Organically rich

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  #1  
Old 06-11-01, 06:11 AM
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Question

Any ideas what can I mix with soil to make it organically richer? I heard that domestic leftovers (such as vegetables, fruit skins, used teabags etc) make the soil healthier for planting.
Any ideas?
 
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  #2  
Old 06-11-01, 09:19 AM
Gami
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Hi Robert,

You're basically talking about compost. Those items, or anything vegetative, can be dumped in a pile to let "cook" and become compost. You don't need a special bin, etc. Just put all your raw kitchen scraps (no meat or dairy products), garden clippings, leaves and other such items in a pile. Stir it once in awhile and keep it damp--not dripping wet. It usually takes one year to make compost using this method. There are quicker ways.

http://environment.about.com/cs/comp...ake+%2Bcompost

You can also buy compost in bags or bulk. Composted horse or cow manure is also a valuable supplement.

Everyone makes compost a different way. There are tons of gardening websites discussing this.

It is always suggested that you have a soil test made to see what your soil may be lacking. Check with your local county extension agent.

Some do throw kitchen scraps (nonmeat) directly in the rows of their garden and turn it under. I'm one of them--once in awhile.

Gami

 
  #3  
Old 06-16-01, 04:49 PM
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Following Gami's lead - use table scraps but chuck them all in a blender and make a "cocktail" of sorts. Add water to whatever you throw in (vegetable scraps, fruit scraps, coffee grinds, egg shells - anything but dairy or meat) liquify everything and add water - it's a bit easier than digging up around the plants. Hope this helps!
 
  #4  
Old 06-16-01, 05:20 PM
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For $2 you can get a 40# bag of manure & organic matter at any garden center.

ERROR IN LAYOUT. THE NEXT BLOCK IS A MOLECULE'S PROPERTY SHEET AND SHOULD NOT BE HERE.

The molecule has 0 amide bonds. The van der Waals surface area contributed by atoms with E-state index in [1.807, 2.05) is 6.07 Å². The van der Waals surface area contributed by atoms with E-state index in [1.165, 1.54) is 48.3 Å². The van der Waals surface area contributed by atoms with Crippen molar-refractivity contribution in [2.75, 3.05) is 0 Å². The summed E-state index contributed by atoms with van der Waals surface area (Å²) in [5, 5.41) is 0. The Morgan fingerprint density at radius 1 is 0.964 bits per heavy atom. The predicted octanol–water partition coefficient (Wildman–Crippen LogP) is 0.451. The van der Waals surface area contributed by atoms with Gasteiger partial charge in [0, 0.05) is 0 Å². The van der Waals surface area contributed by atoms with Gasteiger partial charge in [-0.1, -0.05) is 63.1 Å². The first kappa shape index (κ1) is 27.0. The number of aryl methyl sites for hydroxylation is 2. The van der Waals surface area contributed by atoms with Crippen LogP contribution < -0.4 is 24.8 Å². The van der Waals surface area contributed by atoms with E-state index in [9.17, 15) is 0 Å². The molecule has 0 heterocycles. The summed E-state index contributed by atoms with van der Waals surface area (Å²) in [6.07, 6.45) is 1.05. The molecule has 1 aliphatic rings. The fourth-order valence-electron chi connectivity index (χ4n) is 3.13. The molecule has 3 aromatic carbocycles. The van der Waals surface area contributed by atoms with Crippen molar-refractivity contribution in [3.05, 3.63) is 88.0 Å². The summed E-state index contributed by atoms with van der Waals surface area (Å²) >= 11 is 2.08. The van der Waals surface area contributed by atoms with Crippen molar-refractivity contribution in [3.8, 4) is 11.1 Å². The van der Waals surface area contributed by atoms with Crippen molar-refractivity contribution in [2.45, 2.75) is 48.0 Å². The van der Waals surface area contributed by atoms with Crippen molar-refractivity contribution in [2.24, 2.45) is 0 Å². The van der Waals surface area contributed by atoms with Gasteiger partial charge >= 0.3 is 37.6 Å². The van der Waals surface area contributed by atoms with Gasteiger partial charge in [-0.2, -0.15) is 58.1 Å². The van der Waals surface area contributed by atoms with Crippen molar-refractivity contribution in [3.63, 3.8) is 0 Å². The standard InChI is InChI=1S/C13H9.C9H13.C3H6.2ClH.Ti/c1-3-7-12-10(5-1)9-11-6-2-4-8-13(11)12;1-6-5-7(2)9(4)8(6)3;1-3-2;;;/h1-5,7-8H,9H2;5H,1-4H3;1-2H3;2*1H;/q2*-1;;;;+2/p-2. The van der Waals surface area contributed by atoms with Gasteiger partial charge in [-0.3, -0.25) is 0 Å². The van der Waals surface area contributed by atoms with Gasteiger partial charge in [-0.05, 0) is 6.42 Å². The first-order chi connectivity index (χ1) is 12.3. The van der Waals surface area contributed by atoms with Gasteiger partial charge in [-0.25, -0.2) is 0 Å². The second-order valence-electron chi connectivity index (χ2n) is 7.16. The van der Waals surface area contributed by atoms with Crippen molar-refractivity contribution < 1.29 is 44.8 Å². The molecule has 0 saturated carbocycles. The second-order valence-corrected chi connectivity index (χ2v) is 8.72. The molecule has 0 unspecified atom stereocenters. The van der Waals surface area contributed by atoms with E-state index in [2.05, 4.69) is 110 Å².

For $50 you can get a truckload delivered.
 
  #5  
Old 06-17-01, 07:30 PM
Gami
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Hi Mom,

Following your lead, I do the same thing! I learned the blender trick a few years back and pour it around my plants, especially my roses. It decomposes and the worms enjoy the tasty treat also!

Gami
 
  #6  
Old 06-18-01, 02:59 AM
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Thanks for the blender idea.
 
  #7  
Old 06-19-01, 11:11 AM
Gami
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Hi Robert,

I might add that I have a separate blender for the kitchen scraps and keep it out of sight under the sink.

I first learned about this when I bought a Vita-Mix. They recommend buying another one of their containers and keep it strictly for "composting". Of course!...and they wanted $100 just for that piece. I bought a regular blender at a garage sale for $3-5.

Gami
 
  #8  
Old 07-02-01, 02:34 AM
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Attn: Gami & Mom of Sam.

Could you please help me out? Am I doing something wrong or not?

Just to put you in the picture this is what I did:- I accumulated kitchen scrap (mainly fruit skins and egg shells) in a well ventilated bag and stored the bag in a 25-29 degrees shaded place. After approximately two weeks I opened the bag in order to blend everything up and mix it with my soil. But strangely enough when I opened the bag….. it was full of small mosquitoes and crawling insects. It was a bit scary…..

Is this normal? Should I proceed and blend everything up? Should I have blended the material immediately after scrapping them when they are still fresh?

Thanks.
 
  #9  
Old 07-02-01, 04:58 AM
Gami
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Hi Robert,

The problem is that you used a bag with holes in it. I store my scraps in a half gallon bowl with a tight fitting lid. That keeps the bugs out and the smell in. I keep it under the sink. It draws gnats unless you keep it covered.

I cut up banana peels, etc., in small pieces before I put them in the bowl. When it's full, I dump a little in the blender at a time and add water.

You don't need to keep it that cold. If you don't accumulate a lot of scraps, you'd want to blend before everything gets real rank. It doesn't hurt if it's slimy, it's just not real fun to deal with. You can add coffee grounds also.

What you have now, just dump in the garden and start over. That would be scary to me too, and I wouldn't want to touch it.

Gami



 
  #10  
Old 07-02-01, 05:11 AM
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Thanks for the quick reply.
 
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